Photo: Gonzalo Mendez.

Redband Trout in Central Oregon

Jun 28, 2021 by Jana Hemphill
Learn more about redband trout in Central Oregon and what the Land Trust is doing to help this native fish thrive.

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While the Deschutes Land Trust often talks about creating habitat for steelhead and Chinook, there is another fish that also benefits from the habitat we help steward. This fish is the redband trout (Oncorhynchus mykiss ssp).

Native rainbow trout east of the Cascade mountains are often called redband trout. These fish are a primitive form of rainbow trout. In Central Oregon, we have the Interior Columbia Basin redband trout. You can find redband trout in the Metolius River, Whychus Creek, the Crooked River, and the Deschutes River. Generally, they are common in Central Oregon, although their abundance is limited in some areas.

Redband trout. Photo: Jason Grant.
Redband trout. Photo: Jason Grant.
The name redband trout comes from the red stripe that runs down the middle of its body. Redband trout grow to be 6-10 inches in small streams and up to 30 inches in rivers and lakes. Their life span is usually about 3-4 years, but can be much longer in some locations.

Redband trout are non-anadromous, which means they do not migrate to the ocean. Instead, the typical life histories in our region are: 1. stream residents, 2. fluvial (migrating between larger and smaller streams), and 3. lake resident adfluvial (migrating between a lake and stream system). The stream resident and fluvial redband trout spend their whole life in flowing water, and may spawn in the headwaters of streams.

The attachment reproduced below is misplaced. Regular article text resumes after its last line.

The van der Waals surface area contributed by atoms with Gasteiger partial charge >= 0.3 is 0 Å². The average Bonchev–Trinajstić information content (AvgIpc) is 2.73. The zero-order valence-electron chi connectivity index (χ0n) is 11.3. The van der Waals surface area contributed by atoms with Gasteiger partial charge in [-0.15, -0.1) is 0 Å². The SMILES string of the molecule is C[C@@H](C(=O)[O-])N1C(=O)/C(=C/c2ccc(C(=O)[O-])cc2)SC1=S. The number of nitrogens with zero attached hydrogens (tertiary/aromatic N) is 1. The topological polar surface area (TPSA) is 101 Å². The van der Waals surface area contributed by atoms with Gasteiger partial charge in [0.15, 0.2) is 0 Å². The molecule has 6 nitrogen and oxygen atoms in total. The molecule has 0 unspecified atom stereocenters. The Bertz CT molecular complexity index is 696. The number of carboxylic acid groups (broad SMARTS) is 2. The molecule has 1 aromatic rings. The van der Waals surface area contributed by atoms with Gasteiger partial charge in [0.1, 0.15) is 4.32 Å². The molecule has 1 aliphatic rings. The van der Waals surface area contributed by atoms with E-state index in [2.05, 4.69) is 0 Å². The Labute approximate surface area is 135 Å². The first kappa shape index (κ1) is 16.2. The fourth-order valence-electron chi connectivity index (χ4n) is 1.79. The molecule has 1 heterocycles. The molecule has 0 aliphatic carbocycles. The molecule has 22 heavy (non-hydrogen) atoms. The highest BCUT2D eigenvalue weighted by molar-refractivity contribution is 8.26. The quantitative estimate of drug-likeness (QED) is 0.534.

In our area, spawning can occur over many months, with March to May as the peak. Fry (recently hatched juveniles) usually emerge from the gravel in early summer. Depending on the steam and life history, redband trout may migrate to over-wintering locations in the fall. Redband trout mostly eat streamside and bottom dwelling macroinvertebrates, but larger adults (often in lakes) will eat other fish.

As with many native fish in our area, their population has dropped due to many factors, including loss of habitat and the introduction of non-native fish. Interior Columbia Basin redband trout are actually quite adaptable due to our region’s characteristics, like unpredictable and intermittent stream flows, high summer water temperatures, common droughts, and wildfires. Historically, redband trout populations have fluctuated based on these characteristics.

Redband trout prefer similar variable water habitats to other native fish. This includes riffles (a rocky or shallow part of a stream with rough water), pools, various sizes of gravel, large woody debris for cover, vegetation that overhangs the stream, and streamside vegetation.

As the Land Trust begins our stream restoration project of Whychus Creek at Rimrock Ranch, not only will steelhead and Chinook benefit from this work, but redband trout will as well. Returning the creek’s historical function is a win-win-win for the native fish of Whychus Creek. We look forward to seeing them flourish!


US Fish and Wildlife Service, Great Basin Redband Trout
Western Native Trout Initiative, Redband Trout
Native Trout Fly Fishing, Columbia Basin Redband


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